Professionalization of Psychology in the Nordic Countries
- Petteri PietikainenPetteri PietikainenUniversity of Oulu, History of Science and Ideas
- and Jesper Vaczy KraghJesper Vaczy KraghKobenhavns Universitet, Department of History
The history of psychology in the Nordic countries has distinct similarities among the countries. For centuries, close cultural and scientific ties have existed between the five countries (Denmark, Finland, Iceland, Norway, and Sweden). Almost without exception, early Nordic university psychologists were inspired by German experimental psychology of the late 19th century. It became an almost mandatory part of their training to study psychology in Wilhelm Wundt’s laboratory in Leipzig or at similar institutions in Germany. The German model also served as an inspiration for psychological laboratories, which were established in the Nordic countries from the late 1880s onward. The first chair in psychology was established in Denmark in 1919, when Alfred Lehmann was appointed professor at the University of Copenhagen, and during the next decades Sweden, Norway, and Finland, respectively, followed suit.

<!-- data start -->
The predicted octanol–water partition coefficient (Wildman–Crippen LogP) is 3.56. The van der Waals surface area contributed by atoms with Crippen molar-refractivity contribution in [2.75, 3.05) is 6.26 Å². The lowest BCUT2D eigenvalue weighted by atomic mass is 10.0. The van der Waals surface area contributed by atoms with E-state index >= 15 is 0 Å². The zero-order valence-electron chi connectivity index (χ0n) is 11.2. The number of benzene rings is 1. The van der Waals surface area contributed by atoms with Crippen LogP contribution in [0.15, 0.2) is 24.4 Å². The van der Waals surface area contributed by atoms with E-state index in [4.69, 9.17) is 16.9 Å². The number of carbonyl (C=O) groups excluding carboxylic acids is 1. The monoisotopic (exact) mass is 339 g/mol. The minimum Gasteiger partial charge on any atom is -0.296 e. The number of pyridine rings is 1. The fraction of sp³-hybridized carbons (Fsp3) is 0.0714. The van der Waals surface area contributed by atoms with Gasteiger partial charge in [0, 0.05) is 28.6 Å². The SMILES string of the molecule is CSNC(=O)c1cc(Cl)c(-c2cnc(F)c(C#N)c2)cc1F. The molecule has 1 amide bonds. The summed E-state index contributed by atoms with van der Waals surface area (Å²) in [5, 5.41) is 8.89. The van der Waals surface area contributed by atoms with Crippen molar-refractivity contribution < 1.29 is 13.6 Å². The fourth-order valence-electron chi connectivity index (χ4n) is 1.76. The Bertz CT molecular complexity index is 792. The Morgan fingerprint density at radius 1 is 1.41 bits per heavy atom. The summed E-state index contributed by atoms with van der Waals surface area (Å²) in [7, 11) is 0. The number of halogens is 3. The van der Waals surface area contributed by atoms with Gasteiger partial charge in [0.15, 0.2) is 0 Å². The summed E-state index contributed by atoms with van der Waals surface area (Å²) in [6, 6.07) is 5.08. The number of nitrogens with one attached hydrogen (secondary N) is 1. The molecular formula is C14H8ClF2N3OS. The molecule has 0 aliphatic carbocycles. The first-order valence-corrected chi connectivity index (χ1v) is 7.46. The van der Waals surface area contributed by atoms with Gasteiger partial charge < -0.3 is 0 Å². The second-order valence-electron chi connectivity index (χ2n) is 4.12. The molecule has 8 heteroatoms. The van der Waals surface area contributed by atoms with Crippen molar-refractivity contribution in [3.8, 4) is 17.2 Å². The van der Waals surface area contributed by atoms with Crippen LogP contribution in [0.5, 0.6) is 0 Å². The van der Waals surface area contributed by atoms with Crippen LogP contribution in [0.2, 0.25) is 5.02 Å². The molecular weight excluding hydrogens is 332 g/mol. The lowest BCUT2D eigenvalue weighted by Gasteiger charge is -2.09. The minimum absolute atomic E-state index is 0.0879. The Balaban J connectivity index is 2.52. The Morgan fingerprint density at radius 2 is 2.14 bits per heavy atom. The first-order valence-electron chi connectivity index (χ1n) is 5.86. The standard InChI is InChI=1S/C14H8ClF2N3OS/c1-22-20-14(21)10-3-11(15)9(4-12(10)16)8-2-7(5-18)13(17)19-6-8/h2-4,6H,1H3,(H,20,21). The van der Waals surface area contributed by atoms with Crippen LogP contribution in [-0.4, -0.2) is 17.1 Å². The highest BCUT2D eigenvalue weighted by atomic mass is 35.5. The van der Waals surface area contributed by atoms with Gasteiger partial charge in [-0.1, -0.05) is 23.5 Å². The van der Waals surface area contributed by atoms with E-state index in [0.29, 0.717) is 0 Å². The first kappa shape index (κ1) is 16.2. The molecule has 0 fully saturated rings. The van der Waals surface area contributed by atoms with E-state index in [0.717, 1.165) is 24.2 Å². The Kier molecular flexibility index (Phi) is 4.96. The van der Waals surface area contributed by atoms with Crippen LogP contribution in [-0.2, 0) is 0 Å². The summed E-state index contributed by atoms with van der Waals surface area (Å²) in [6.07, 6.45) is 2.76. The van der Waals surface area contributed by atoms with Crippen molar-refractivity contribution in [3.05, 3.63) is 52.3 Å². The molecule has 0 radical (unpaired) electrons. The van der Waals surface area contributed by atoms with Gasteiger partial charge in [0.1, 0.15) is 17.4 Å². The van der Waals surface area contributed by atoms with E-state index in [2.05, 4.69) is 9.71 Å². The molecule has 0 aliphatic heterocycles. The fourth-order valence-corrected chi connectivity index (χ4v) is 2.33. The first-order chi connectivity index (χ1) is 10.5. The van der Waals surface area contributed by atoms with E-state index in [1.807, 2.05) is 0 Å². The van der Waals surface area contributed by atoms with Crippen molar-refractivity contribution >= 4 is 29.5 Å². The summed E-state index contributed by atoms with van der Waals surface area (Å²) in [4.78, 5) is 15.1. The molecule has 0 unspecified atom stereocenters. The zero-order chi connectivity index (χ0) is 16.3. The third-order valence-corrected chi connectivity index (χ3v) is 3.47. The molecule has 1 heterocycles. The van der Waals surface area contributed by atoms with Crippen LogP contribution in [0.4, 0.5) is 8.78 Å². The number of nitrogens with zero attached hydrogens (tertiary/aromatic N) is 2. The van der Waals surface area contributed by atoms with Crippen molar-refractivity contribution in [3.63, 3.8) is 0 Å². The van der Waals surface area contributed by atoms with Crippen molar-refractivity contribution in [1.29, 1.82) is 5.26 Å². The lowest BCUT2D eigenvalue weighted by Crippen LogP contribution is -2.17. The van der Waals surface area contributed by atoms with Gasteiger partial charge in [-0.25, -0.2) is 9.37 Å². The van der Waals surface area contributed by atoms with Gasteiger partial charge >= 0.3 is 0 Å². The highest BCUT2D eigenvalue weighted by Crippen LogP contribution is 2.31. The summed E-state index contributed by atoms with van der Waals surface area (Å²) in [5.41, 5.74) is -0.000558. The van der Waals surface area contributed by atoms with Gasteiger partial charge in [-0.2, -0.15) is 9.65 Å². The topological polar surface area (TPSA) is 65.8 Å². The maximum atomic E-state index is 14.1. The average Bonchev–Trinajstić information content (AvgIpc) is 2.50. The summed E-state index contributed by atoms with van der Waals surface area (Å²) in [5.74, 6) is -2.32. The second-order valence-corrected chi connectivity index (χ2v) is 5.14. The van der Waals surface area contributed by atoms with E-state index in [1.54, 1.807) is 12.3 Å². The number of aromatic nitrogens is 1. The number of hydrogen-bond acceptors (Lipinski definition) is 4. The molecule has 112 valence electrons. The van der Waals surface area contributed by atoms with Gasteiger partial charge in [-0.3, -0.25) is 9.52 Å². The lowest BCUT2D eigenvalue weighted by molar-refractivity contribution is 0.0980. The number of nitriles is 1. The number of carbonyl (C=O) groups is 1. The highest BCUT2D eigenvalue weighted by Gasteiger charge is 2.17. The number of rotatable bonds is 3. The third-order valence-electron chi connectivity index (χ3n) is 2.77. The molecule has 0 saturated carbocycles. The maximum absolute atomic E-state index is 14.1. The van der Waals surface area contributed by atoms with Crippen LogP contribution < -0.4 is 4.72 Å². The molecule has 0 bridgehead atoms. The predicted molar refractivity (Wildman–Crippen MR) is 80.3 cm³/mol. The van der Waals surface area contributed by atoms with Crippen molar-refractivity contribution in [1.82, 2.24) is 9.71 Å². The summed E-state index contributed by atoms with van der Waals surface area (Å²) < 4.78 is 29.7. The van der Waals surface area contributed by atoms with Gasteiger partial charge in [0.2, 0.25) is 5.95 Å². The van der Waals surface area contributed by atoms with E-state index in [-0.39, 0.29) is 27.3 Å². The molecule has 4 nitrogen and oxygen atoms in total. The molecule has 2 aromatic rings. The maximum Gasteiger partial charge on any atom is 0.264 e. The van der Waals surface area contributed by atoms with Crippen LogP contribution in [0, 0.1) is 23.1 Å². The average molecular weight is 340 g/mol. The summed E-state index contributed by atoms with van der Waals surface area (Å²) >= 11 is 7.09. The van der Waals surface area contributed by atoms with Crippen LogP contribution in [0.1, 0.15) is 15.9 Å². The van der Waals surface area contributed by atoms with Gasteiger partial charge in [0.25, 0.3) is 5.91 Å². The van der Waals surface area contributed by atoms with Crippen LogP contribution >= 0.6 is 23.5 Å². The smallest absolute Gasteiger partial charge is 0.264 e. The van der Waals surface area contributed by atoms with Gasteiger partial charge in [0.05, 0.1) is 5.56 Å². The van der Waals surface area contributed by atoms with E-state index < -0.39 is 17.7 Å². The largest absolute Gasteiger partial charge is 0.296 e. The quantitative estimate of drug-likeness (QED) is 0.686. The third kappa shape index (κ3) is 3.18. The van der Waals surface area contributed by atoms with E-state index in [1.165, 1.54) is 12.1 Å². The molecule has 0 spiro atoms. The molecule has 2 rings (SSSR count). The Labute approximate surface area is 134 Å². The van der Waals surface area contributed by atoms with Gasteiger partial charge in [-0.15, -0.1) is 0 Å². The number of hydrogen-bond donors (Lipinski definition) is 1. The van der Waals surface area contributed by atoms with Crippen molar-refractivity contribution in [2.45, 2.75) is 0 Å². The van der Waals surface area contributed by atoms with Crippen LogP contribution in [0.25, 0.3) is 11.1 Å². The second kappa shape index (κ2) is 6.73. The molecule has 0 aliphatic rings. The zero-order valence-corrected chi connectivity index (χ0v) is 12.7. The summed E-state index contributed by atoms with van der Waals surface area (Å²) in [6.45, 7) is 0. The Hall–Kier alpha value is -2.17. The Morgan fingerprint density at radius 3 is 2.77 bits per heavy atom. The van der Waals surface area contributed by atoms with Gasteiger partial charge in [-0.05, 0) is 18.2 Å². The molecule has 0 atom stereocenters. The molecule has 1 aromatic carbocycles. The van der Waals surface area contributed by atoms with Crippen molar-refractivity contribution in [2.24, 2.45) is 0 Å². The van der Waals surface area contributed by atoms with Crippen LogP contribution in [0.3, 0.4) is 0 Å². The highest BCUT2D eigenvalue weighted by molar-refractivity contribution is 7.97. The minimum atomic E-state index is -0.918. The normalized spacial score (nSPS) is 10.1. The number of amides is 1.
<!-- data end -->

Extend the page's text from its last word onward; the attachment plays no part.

Following the strong ethos of governmental social planning that was emphasized all over Western Europe in the postwar decades, Nordic psychologists aligned themselves with the state in general and with the formation of the (social-democratic) welfare state in particular. Throughout this era, applied psychology occupied a major role in psychology. At first, psychologists were engaged in “psychotechnics,” including aptitude testing, personnel selection, and vocational guidance and counseling. Then, in the postwar decades, clinical psychology became an increasingly important part of applied psychology. One could say that psychology was heavily engaged in the adjustment policy in working life, education, and counseling in all Nordic countries. At the turn of the millennium, Nordic psychology appeared to have more research into psychological disorders and psychophysiological and neuroscience research than the rest of the world, and less on educational psychology. Within the Nordic countries, Finland and Sweden form one cluster with higher proportions of psychophysiological studies, and Denmark and Norway another cluster with higher relative proportions of psychological articles dealing with health treatment and prevention. All the Nordic countries have a very high number of psychologists in relation to their populations, and psychologists have a visible societal role as “architects of adjustment” who help individuals to find their place in society.